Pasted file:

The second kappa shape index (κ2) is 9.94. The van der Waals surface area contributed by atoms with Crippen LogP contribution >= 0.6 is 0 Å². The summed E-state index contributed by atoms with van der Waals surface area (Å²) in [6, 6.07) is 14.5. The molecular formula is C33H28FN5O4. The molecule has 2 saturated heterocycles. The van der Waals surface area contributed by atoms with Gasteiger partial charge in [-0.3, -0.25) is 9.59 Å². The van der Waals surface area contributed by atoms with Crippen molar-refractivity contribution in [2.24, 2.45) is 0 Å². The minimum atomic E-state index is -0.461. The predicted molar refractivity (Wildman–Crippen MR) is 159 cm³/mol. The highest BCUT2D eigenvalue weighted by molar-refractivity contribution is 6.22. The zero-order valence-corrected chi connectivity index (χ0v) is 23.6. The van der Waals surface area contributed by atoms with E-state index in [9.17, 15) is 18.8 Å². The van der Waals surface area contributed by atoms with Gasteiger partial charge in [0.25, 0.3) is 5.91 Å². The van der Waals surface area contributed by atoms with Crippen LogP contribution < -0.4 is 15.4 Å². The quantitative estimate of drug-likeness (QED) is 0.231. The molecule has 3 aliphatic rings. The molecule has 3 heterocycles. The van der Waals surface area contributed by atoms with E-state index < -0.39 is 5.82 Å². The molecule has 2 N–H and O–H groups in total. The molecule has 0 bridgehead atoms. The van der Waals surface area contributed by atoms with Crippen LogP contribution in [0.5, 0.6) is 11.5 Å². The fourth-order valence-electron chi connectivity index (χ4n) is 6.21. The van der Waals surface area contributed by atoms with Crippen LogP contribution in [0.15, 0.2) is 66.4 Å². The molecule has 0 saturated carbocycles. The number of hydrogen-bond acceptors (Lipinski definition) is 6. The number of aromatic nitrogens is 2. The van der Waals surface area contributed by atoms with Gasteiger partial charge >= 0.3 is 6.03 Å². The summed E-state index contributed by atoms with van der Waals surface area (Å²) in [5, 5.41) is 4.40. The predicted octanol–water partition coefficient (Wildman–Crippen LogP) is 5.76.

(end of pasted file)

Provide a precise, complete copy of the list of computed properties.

The second kappa shape index (κ2) is 9.94. The van der Waals surface area contributed by atoms with Crippen LogP contribution >= 0.6 is 0 Å². The summed E-state index contributed by atoms with van der Waals surface area (Å²) in [6, 6.07) is 14.5. The molecular formula is C33H28FN5O4. The molecule has 2 saturated heterocycles. The van der Waals surface area contributed by atoms with Gasteiger partial charge in [-0.3, -0.25) is 9.59 Å². The van der Waals surface area contributed by atoms with Crippen molar-refractivity contribution in [2.24, 2.45) is 0 Å². The minimum atomic E-state index is -0.461. The predicted molar refractivity (Wildman–Crippen MR) is 159 cm³/mol. The highest BCUT2D eigenvalue weighted by molar-refractivity contribution is 6.22. The zero-order valence-corrected chi connectivity index (χ0v) is 23.6. The van der Waals surface area contributed by atoms with E-state index in [9.17, 15) is 18.8 Å². The van der Waals surface area contributed by atoms with Gasteiger partial charge in [0.25, 0.3) is 5.91 Å². The van der Waals surface area contributed by atoms with Crippen LogP contribution < -0.4 is 15.4 Å². The quantitative estimate of drug-likeness (QED) is 0.231. The molecule has 3 aliphatic rings. The molecule has 3 heterocycles. The van der Waals surface area contributed by atoms with E-state index < -0.39 is 5.82 Å². The molecule has 2 N–H and O–H groups in total. The molecule has 0 bridgehead atoms. The van der Waals surface area contributed by atoms with Crippen LogP contribution in [0.5, 0.6) is 11.5 Å². The fourth-order valence-electron chi connectivity index (χ4n) is 6.21. The van der Waals surface area contributed by atoms with Crippen LogP contribution in [0.15, 0.2) is 66.4 Å². The molecule has 0 saturated carbocycles. The number of hydrogen-bond acceptors (Lipinski definition) is 6. The number of aromatic nitrogens is 2. The van der Waals surface area contributed by atoms with Gasteiger partial charge >= 0.3 is 6.03 Å². The summed E-state index contributed by atoms with van der Waals surface area (Å²) in [5, 5.41) is 4.40. The predicted octanol–water partition coefficient (Wildman–Crippen LogP) is 5.76.